PEI’s Jean Canfield Building achieves LEED Gold
October 7, 2011 - The Government of Canada’s Jean Canfield Building in Charlottetown, P.E.I., received its official Leadership in Energy and Environmental Design (LEED) Gold certification, making it the first federal building to receive Gold certification in Atlantic Canada under the category of New Construction or Major Renovations.
By Anthony Capkun
The Jean Canfield Building uses natural light to reduce indoor lighting requirements, and has a reflective roof to reduce the amount of heat the building absorbs from the atmosphere. The four-storey, 17,500-sq. m facility was officially opened in 2008, and currently houses about 500 federal employees representing more than 10 federal departments and agencies. It was designed by Bergmark Guimond Hammarlund Jones Architects in joint venture with HOK, and its construction was carried out by Herve Pomerleau Inc.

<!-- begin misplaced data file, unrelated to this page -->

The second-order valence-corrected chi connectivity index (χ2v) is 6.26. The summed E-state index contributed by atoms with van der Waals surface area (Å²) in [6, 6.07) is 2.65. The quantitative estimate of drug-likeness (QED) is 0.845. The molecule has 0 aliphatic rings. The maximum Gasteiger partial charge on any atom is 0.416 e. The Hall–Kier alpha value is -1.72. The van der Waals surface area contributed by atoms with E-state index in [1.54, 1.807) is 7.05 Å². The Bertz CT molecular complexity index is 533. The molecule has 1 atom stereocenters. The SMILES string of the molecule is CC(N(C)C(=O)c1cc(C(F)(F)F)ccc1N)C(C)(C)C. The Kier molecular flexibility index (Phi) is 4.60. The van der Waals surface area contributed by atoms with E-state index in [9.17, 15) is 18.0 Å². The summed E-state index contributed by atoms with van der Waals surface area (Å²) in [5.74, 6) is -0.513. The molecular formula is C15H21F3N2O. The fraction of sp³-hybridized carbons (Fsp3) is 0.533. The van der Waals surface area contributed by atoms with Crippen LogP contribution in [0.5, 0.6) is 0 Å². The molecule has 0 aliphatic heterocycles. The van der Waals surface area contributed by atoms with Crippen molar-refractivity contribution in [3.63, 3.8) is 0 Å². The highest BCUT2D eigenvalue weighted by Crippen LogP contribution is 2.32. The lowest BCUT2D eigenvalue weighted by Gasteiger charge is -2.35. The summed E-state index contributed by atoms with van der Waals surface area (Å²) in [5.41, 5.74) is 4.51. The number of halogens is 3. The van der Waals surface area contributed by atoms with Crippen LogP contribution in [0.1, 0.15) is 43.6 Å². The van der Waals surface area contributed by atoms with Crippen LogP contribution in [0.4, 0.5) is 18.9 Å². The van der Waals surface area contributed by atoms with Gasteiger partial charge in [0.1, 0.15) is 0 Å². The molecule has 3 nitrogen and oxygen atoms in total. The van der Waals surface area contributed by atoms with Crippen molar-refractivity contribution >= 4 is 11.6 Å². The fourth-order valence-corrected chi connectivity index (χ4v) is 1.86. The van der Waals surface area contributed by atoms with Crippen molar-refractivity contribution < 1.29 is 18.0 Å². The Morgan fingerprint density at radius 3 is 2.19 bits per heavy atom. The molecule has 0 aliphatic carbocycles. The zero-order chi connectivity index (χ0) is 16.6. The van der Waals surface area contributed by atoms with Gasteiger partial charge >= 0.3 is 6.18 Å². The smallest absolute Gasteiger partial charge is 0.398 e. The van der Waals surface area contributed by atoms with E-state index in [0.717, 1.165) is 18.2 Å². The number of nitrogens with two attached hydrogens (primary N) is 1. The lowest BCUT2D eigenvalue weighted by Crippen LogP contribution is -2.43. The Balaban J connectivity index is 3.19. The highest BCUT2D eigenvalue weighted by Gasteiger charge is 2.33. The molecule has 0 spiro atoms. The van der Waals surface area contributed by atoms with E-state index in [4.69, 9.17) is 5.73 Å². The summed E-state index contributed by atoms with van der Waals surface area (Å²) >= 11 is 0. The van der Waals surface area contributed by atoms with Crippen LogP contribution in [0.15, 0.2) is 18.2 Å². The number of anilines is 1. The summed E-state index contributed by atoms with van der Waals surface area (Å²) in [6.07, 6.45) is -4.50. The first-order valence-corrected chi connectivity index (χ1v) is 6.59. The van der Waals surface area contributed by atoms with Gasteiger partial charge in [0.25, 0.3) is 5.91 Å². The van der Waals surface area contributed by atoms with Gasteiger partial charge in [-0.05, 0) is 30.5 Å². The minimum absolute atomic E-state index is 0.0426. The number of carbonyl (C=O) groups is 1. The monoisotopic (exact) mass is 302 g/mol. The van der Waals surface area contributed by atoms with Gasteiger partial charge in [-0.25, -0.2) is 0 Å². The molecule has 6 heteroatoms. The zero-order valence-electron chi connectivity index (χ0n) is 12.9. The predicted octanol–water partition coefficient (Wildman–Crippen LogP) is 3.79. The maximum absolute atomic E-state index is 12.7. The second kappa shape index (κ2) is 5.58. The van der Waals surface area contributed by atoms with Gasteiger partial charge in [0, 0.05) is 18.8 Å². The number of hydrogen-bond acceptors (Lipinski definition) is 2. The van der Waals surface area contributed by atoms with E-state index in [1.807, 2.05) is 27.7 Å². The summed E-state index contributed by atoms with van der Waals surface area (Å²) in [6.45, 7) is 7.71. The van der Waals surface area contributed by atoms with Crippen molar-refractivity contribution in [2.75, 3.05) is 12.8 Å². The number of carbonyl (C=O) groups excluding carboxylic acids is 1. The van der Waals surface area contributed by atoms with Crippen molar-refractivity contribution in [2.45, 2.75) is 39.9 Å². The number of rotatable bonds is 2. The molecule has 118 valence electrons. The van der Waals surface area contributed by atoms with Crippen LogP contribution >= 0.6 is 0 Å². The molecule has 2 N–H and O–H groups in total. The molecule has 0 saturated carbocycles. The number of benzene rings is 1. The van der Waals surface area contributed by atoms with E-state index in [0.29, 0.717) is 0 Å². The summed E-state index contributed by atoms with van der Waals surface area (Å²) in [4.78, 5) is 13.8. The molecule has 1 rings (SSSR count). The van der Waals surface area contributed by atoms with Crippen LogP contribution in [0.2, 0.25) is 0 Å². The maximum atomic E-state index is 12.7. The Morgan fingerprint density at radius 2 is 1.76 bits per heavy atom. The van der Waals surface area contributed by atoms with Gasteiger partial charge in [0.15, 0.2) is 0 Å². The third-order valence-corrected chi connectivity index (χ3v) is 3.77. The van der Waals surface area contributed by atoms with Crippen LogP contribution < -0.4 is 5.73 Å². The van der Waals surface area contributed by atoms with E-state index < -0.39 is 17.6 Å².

The building uses radiant chilled/heated slabs, rather than cooling or heating the ventilation air only. Operable windows, and the use of atrium exhaust, allow the building to be naturally ventilated. Energy loss through exhausted air is recovered and reused to assist in cooling/heating new incoming air. Natural and reflective lighting levels, with individual user controls, reduce energy consumption. Daylight harvesting allows for more use of natural light, and occupancy sensors activate lighting only when it is needed. Office bays offer daylight/views on both sides and cross-ventilation to maximize energy savings. The building is further equipped with a roof-mounted photovoltaic array, which will generate 130,000 watts of electrical power.